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Intelligence officials ask Congress not to hold threats hearings after angering Trump last year

Posted January 16, 2020 1:08 p.m. EST

— US intelligence officials have quietly asked the Senate and House Intelligence Committees not to hold public hearings on this year's World Wide Threats Assessment after testimony from agency chiefs last year prompted an angry response from President Donald Trump, according to a source familiar.

Officials from the Office of the Director of National Intelligence broached the topic during informal preliminary discussions with committee staff, the source said.

While these officials made it clear that they don't want top intelligence officials to testify publicly, they haven't formally refused to do so as an invitation to appear has not been issued yet, the source added. The request is unlikely to be granted, multiple sources told CNN.

Politico was first to report the push from intelligence agencies.

An ODNI spokesperson did not deny preliminary discussions have taken place but did provide some additional context related to last year's planning process.

"I can also share regarding last year's Worldwide Threat Assessment that the ODNI issued its unclassified statement for the record and the Senate Select Committee on Intelligence held an open hearing in January. While we did not reach a mutual agreement for public testimony with the House Permanent Select Committee on Intelligence last year, the director of national intelligence and many other IC leaders conducted classified roundtables sessions with the committee," the spokesperson told CNN.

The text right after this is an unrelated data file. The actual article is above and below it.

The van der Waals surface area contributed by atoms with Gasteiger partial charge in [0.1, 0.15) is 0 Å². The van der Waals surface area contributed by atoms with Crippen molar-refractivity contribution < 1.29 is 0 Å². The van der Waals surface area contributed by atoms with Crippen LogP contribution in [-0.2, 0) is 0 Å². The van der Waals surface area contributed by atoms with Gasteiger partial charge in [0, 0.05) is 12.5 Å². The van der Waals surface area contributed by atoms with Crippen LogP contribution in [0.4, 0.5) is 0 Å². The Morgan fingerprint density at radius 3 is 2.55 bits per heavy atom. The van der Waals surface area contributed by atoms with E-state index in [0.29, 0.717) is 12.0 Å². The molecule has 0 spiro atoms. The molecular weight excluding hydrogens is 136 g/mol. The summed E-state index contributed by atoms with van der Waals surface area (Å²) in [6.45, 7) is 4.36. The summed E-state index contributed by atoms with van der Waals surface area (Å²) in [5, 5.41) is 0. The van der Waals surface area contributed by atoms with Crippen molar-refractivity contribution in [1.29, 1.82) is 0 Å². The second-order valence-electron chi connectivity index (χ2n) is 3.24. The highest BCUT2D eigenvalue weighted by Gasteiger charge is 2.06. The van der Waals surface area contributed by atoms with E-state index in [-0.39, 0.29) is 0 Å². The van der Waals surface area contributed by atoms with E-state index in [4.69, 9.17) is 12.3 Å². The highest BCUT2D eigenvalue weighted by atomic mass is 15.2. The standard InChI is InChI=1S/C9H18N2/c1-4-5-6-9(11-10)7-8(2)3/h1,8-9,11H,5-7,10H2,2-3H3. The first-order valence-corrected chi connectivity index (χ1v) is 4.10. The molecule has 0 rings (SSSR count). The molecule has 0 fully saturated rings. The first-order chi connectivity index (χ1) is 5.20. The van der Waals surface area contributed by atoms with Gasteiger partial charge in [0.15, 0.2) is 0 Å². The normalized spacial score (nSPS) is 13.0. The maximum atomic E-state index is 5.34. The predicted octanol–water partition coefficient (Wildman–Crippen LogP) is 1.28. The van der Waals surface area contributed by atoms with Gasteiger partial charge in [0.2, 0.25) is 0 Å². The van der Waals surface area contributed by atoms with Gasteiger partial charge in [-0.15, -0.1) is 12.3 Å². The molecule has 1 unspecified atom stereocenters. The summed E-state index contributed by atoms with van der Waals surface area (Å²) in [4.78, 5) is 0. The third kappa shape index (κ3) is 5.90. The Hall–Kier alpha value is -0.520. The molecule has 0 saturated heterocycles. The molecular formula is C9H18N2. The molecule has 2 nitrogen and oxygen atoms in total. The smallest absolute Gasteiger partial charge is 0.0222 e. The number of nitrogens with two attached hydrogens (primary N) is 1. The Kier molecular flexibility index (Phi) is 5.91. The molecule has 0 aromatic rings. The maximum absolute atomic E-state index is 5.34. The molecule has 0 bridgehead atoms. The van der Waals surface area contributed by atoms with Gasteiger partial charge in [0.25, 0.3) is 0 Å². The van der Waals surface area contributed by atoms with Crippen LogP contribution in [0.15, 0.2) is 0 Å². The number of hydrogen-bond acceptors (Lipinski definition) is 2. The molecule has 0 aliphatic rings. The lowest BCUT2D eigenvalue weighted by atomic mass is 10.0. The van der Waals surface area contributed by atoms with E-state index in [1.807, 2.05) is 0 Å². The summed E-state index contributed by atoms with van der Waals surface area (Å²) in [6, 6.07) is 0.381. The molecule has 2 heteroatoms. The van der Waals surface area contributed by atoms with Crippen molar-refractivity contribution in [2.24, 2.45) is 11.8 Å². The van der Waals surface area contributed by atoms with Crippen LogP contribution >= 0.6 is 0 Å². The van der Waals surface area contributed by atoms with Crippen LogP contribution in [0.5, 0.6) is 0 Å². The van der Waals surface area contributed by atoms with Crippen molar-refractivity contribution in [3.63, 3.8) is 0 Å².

When pressed by Senate lawmakers during last year's hearing, Trump's intelligence chiefs, including then-Director of National Intelligence Dan Coats and CIA director Gina Haspel, appeared to contradict several claims made by the President to justify core tenets of his foreign policy.

Trump chastised his top intelligence officials the next day for being soft on Iran, citing their testimony that there is no indication Tehran is currently attempting to develop a nuclear weapon and remained in compliance with the nuclear agreement despite the US withdrawal.

"The Intelligence people seem to be extremely passive and naive when it comes to the dangers of Iran. They are wrong!" Trump tweeted at the time. "When I became President Iran was making trouble all over the Middle East, and beyond. Since ending the terrible Iran Nuclear Deal, they are MUCH different, but a source of potential danger and conflict. They are testing Rockets (last week) and more, and are coming very close to the edge. There economy is now crashing, which is the only thing holding them back. Be careful of Iran. Perhaps Intelligence should go back to school!"

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